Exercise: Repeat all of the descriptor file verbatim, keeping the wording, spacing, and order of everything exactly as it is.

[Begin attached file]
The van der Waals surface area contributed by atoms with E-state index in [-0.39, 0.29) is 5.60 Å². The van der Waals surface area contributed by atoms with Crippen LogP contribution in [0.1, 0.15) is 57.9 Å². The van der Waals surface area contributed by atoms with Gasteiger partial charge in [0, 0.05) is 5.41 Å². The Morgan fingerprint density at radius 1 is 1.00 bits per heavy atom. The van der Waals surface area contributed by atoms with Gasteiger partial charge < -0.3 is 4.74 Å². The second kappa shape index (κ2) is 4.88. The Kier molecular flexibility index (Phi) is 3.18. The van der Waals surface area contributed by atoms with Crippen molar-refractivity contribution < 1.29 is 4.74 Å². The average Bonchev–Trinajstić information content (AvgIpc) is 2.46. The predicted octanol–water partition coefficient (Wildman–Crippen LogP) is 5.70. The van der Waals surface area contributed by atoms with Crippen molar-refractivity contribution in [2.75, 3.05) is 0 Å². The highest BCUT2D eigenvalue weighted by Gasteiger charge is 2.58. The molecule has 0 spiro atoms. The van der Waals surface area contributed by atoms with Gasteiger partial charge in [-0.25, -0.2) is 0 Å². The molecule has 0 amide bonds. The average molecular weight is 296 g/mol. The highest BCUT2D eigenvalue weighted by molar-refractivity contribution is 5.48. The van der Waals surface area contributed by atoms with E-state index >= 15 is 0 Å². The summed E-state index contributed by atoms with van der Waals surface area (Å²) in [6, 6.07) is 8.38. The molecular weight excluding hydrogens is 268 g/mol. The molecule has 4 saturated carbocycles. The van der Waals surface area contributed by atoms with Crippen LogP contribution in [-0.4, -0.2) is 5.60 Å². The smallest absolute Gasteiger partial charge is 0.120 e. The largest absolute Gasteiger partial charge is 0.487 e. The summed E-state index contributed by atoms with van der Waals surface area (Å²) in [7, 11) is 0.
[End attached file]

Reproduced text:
The van der Waals surface area contributed by atoms with E-state index in [-0.39, 0.29) is 5.60 Å². The van der Waals surface area contributed by atoms with Crippen LogP contribution in [0.1, 0.15) is 57.9 Å². The van der Waals surface area contributed by atoms with Gasteiger partial charge in [0, 0.05) is 5.41 Å². The Morgan fingerprint density at radius 1 is 1.00 bits per heavy atom. The van der Waals surface area contributed by atoms with Gasteiger partial charge < -0.3 is 4.74 Å². The second kappa shape index (κ2) is 4.88. The Kier molecular flexibility index (Phi) is 3.18. The van der Waals surface area contributed by atoms with Crippen molar-refractivity contribution < 1.29 is 4.74 Å². The average Bonchev–Trinajstić information content (AvgIpc) is 2.46. The predicted octanol–water partition coefficient (Wildman–Crippen LogP) is 5.70. The van der Waals surface area contributed by atoms with Crippen molar-refractivity contribution in [2.75, 3.05) is 0 Å². The highest BCUT2D eigenvalue weighted by Gasteiger charge is 2.58. The molecule has 0 spiro atoms. The van der Waals surface area contributed by atoms with Gasteiger partial charge in [-0.25, -0.2) is 0 Å². The molecule has 0 amide bonds. The average molecular weight is 296 g/mol. The highest BCUT2D eigenvalue weighted by molar-refractivity contribution is 5.48. The van der Waals surface area contributed by atoms with E-state index >= 15 is 0 Å². The summed E-state index contributed by atoms with van der Waals surface area (Å²) in [6, 6.07) is 8.38. The molecular weight excluding hydrogens is 268 g/mol. The molecule has 4 saturated carbocycles. The van der Waals surface area contributed by atoms with Crippen LogP contribution in [-0.4, -0.2) is 5.60 Å². The smallest absolute Gasteiger partial charge is 0.120 e. The largest absolute Gasteiger partial charge is 0.487 e. The summed E-state index contributed by atoms with van der Waals surface area (Å²) in [7, 11) is 0.